Trial in the FDIC’s failed bank lawsuit against three former officers of IndyBank commenced on November 6, 2012 in the federal court in Los Angeles. According Scott Reckard’s November 9, 2012 Los Angeles Times article (here), the parties’ counsel have delivered their opening statements. The case, which was the first failed bank lawsuit the FDIC filed as part of the current bank failure wave, is also the first to go to trial.
As detailed here, the FDIC first filed the lawsuit against the former IndyMac officers in June 2010. The FDIC’s lawsuit seeks to recover damages from the individual defendants for "negligence and breach of fiduciary duties." The lawsuit alleges "significant departures from safe and sound banking practices." As discussed here, in July 2011, the FDIC filed a separate lawsuit against IndyMac’s former CEO, Michael Perry.
There are three individual defendants in the case that is now in trial: Scott Van Dellen, the former President and CEO of IndyMac’s Homebuilders Division (HBD), who is alleged to have approved all of the loans that are the subject of the FDIC’s suit; Richard Koon, who was HBD’s Chief Lending Officer until mid-2006 and who is alleged to have approved a number of the loans at issue; Kenneth Shellem, who served as HBD’s Chief Compliance Officer until late 2006, and who is alleged to have approved many of the loans at issue.
The case against the three former IndyMac officers has been very vigorously litigated; I detailed the particularly memorable hearing regarding one discovery dispute that arose in the case here. (While writing this article, I reread the article about the discovery dispute; Central District of California Judge Dale Fischer’s comments during the hearing make for very interesting reading, and I commend the article to readers looking for a little diversion.) Among other significant pretrial rulings, in October 2012, Judge Fischer also held that under California law the individuals were not entitled to rely on the business judgment rule, as discussed here.
And in June 2012, as discussed here, in a significant ruling in a related D&O insurance coverage case, Central District of California Judge Gary Klausner held that all of the various IndyMac lawsuits (including the one the FDIC filed against the three former IndyMac officers) were interrelated to the first filed lawsuit, and thus triggered only a single tower of D&O insurance. This holding was of particular significance both to the former IndyMac officers and to the FDIC, as the FDIC’s lawsuit was filed during the policy period of the second insurance tower. The ruling that the subsequent lawsuit are all interrelated to the first filed lawsuit means that the only insurance available for the individuals (and out of which the FDIC might recover from the insurers) is whatever is left under the first tower of insurance.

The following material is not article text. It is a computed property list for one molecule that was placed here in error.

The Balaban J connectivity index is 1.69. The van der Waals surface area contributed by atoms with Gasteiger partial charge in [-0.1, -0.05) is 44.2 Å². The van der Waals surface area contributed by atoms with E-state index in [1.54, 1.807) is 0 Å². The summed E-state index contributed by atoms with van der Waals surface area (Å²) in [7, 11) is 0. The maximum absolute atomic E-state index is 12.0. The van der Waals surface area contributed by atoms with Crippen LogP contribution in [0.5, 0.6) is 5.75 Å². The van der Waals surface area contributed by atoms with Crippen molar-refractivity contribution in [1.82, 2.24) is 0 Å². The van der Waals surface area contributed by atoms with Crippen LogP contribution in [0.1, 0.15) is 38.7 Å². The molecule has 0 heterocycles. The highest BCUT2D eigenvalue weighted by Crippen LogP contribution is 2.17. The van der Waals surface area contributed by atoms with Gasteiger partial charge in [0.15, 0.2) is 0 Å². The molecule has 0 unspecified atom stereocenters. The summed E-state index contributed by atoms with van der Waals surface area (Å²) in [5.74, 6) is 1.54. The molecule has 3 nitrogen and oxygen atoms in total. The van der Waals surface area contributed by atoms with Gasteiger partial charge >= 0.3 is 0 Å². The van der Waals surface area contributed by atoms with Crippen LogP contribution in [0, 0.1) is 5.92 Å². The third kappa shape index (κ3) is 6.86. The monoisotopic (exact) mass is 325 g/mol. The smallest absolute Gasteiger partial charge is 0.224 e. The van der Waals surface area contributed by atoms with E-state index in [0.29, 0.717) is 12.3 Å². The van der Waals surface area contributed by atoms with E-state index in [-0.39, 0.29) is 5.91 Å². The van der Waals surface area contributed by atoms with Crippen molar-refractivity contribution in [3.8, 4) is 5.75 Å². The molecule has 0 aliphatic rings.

According to their July 2012 motion to stay the FDIC’s lawsuit against them, the three defendants represented to the court that defense fees in various IndyMac-related lawsuits as well as the costs associated with settlements that had been reached in several of the cases will deplete or threaten to deplete all of the remaining proceeds under the first tower of insurance. (The motion asserts that defense fees in excess of $50 million and settlements totaling $29 million would deplete the $80 million insurance tower.) The defendants sought to stay the FDIC’s lawsuit against them so that they could pursue their appeal of Judge Klausner’s insurance coverage ruling. The defendants’ motion can be found here. Judge Fischer denied the defendants’ motion to stay the proceedings.
The upshot of the unavailability of the second tower of insurance and the apparent exhaustion of the first tower is that the three individual defendants face the prospect of that there might not be any insurance available to protect them in the event that the trial results in an award of damages against them (subject of course to the outcome of the pending appeals of Judge Klausner’s insurance coverage ruling).
The FDIC’s original complaint had named a fourth individual, William Rothman, as a defendant as well. According to a footnote in the motion to stay referenced above, Rothman had settled with the FDIC in exchange for Rothman’s assignment to the FDIC of Rothman’s rights under the second tower of insurance. The separate suit against IndyMac’s former CEO, Michael Perry, remains pending.
In any event, it will be very interesting to see how this case proceeds. It is highly unusual for a case like this to proceed to trial, particularly where there may be limited or even no insurance out of which the FDIC may be able to recover any judgment. (Interestingly, in the defendants’ motion to stay referenced above, counsel for the defendants asserts that “the FDIC specifically structured this lawsuit in order to reach the Tower 2 Policy,” in which case Judge Klausner’s insurance coverage ruling upset a part of the FDIC’s strategy in their case against the three individual defendants.) Obviously, the outcome of the appeal in the insurance coverage case is of keen interest to the FDIC as well as to the individual defendants.
I am sure that there are many readers who will be following this trial closely and who may be able to monitor the case more closely than I can. I would be grateful if readers would be willing to keep me informed about the case.